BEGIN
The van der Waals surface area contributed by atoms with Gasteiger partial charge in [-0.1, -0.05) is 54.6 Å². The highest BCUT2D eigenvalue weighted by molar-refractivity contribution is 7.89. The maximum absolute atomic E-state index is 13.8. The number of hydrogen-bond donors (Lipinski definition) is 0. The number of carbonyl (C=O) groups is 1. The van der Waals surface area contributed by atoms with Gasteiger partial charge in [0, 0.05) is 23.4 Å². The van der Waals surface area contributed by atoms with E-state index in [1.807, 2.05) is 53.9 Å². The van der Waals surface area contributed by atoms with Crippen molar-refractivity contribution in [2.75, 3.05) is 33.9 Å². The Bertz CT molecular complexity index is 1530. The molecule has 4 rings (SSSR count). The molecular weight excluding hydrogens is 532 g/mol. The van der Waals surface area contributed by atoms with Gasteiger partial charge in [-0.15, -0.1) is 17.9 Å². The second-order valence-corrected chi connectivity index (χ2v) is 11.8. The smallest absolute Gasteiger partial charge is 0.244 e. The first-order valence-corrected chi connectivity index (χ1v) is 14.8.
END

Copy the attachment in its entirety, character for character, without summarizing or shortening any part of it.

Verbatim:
The van der Waals surface area contributed by atoms with Gasteiger partial charge in [-0.1, -0.05) is 54.6 Å². The highest BCUT2D eigenvalue weighted by molar-refractivity contribution is 7.89. The maximum absolute atomic E-state index is 13.8. The number of hydrogen-bond donors (Lipinski definition) is 0. The number of carbonyl (C=O) groups is 1. The van der Waals surface area contributed by atoms with Gasteiger partial charge in [0, 0.05) is 23.4 Å². The van der Waals surface area contributed by atoms with E-state index in [1.807, 2.05) is 53.9 Å². The van der Waals surface area contributed by atoms with Crippen molar-refractivity contribution in [2.75, 3.05) is 33.9 Å². The Bertz CT molecular complexity index is 1530. The molecule has 4 rings (SSSR count). The molecular weight excluding hydrogens is 532 g/mol. The van der Waals surface area contributed by atoms with Gasteiger partial charge in [-0.15, -0.1) is 17.9 Å². The second-order valence-corrected chi connectivity index (χ2v) is 11.8. The smallest absolute Gasteiger partial charge is 0.244 e. The first-order valence-corrected chi connectivity index (χ1v) is 14.8.